He woke up crying, rocking in his bed,
unable to stand, let alone walk,
and he wondered would he ever be able
to feed himself, toilet himself,
speak his native tongue, sing its songs.
The day was long, but no day is ever
long enough, checking his watch often,
which interfered with everything,
like setting some limit on what might be
accomplished, when he was having
too much fun to want to go home again
as the sun began to sink, everything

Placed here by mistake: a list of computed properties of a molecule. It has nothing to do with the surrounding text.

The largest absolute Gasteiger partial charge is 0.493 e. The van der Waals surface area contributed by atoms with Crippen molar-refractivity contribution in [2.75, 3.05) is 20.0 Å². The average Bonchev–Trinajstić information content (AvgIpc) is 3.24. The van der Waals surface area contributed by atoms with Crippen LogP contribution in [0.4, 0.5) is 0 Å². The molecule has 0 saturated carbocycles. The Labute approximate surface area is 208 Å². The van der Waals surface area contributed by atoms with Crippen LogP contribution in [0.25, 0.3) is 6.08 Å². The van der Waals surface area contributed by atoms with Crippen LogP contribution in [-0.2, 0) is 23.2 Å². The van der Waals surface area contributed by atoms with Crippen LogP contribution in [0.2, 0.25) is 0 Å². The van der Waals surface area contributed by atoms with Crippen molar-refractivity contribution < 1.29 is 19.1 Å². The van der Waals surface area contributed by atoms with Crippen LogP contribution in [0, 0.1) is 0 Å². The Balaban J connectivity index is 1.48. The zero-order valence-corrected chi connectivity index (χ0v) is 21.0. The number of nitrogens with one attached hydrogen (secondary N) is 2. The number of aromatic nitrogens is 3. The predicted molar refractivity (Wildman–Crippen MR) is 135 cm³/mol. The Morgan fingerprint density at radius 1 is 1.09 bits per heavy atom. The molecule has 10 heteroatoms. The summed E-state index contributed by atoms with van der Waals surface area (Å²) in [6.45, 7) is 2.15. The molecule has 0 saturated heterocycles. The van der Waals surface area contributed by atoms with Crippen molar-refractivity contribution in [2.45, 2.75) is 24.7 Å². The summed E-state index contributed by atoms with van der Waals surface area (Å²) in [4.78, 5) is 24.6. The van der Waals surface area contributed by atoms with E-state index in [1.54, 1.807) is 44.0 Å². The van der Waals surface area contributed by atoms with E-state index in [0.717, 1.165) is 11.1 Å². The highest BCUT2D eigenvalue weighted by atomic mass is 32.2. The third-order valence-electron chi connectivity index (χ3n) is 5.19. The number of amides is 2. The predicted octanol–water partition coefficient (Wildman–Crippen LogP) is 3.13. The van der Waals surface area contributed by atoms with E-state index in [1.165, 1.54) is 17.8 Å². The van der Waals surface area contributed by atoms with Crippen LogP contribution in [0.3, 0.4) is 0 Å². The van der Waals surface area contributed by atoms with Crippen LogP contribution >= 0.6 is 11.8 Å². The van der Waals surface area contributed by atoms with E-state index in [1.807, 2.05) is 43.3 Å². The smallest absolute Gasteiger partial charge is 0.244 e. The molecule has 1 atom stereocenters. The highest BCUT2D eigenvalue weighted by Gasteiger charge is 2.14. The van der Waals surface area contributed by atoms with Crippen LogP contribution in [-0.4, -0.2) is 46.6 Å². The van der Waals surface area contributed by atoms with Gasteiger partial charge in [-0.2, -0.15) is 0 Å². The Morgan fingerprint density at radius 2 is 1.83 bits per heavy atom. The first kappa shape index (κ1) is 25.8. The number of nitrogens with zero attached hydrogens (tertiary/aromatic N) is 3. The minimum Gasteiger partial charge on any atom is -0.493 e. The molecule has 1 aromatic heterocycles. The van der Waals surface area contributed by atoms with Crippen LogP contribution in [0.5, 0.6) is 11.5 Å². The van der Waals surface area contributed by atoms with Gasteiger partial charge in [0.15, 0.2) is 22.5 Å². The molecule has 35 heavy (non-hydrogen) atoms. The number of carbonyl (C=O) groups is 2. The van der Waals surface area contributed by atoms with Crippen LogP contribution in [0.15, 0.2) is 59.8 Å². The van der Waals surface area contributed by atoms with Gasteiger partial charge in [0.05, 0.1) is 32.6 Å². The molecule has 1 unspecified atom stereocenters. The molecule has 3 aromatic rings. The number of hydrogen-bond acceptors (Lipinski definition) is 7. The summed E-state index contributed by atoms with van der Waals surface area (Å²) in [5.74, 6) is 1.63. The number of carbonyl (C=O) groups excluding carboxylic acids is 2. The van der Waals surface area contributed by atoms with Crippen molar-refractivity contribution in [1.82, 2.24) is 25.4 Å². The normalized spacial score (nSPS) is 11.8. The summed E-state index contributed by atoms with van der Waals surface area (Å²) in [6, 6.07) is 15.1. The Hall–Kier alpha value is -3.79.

darkening what had become so important,
an eclipse of him and his over the course
of that very short day passing like a shadow,
slipping fast from light, the time it takes
a flipped coin to finish up heads or tails,
even if it spins a bit on edge before it stops.
That night he went to bed late as he could,
cried, rolled restlessly, wondered if he’d be able
to walk or feed himself, toilet or bathe himself,
speak his native tongue, sing its songs again.
And like everyone else does, he finally slept,
knew the answer that all of us know very well.